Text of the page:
When the redesigned Infiniti QX50 compact crossover launched in the spring of 2018, executives heralded it as the brand’s most important product since the original Q45 luxury sedan three decades ago. The new crossover debuted a variable-compression engine that delivered V-6-like performance with four-cylinder diesel-like fuel economy.
Infiniti expected the QX50 to become the brand’s top seller in the U.S. But that hasn’t panned out, mostly because of launch snafus and quality problems.
QX50 sales through July were down 2.3 percent to 10,425 vehicles, putting the QX50 at the brand’s No. 4 spot. Its best-selling model was the QX60 midsize crossover, at 25,695.
“We didn’t do the perfect job of launching the car” with the right configurations, Christian Meunier, then-president of Infiniti, told Automotive News at the Shanghai auto show in April. “We realized that very quickly in the launch phase.”
This year, Infiniti added a QX50 trim level the company said would make the model appeal to a wider market. The QX50 lineup now includes a $42,000 Luxe variant with a navigation system, a feature previously available only in the pricier Essential trim.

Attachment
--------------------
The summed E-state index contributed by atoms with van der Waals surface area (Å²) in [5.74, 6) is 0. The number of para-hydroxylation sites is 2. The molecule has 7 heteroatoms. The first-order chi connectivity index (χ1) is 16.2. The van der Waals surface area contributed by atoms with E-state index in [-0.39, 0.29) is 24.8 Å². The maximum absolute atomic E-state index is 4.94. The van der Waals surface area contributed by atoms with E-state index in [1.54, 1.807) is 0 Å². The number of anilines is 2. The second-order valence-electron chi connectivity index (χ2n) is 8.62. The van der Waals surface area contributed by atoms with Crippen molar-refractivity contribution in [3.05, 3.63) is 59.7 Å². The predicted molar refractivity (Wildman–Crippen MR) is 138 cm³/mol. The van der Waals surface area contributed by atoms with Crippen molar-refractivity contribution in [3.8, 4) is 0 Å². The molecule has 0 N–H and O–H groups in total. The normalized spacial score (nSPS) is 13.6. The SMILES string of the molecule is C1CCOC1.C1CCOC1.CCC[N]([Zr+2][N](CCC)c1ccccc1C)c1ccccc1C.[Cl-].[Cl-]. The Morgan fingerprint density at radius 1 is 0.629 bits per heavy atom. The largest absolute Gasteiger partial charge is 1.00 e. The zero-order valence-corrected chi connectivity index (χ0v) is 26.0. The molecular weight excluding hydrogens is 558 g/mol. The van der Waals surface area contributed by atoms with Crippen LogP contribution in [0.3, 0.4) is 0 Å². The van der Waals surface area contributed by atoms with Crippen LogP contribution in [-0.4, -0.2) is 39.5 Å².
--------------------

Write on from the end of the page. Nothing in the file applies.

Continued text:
Infiniti dealer Mario Murgado said he is looking forward to new product.
Murgado, who owns Infiniti Stuart in Florida, expects the QX55 coupe to be a niche volume vehicle.
“If you sell 4,000 QX50s, maybe that’s a car you sell a thousand of,” he said.
Adding a coupe-like QX55 derivative is a low-investment way to bring new customers into the brand, said Ed Kim, analyst with AutoPacific.
“It offers a more style-driven counterpart to the QX50 that can potentially bring more conquest customers to Infiniti,” Kim said. “As sales of Q50 and Q60 continue to shrink, Infiniti needs to backfill their lost volume with new and relevant products. QX50 is one step, and QX55 is yet another.”
The QX55, like the QX50, will likely be assembled in Aguascalientes, Mexico, at the $1.4 billion joint-venture plant that is owned by parent Nissan Motor Co. and Daimler.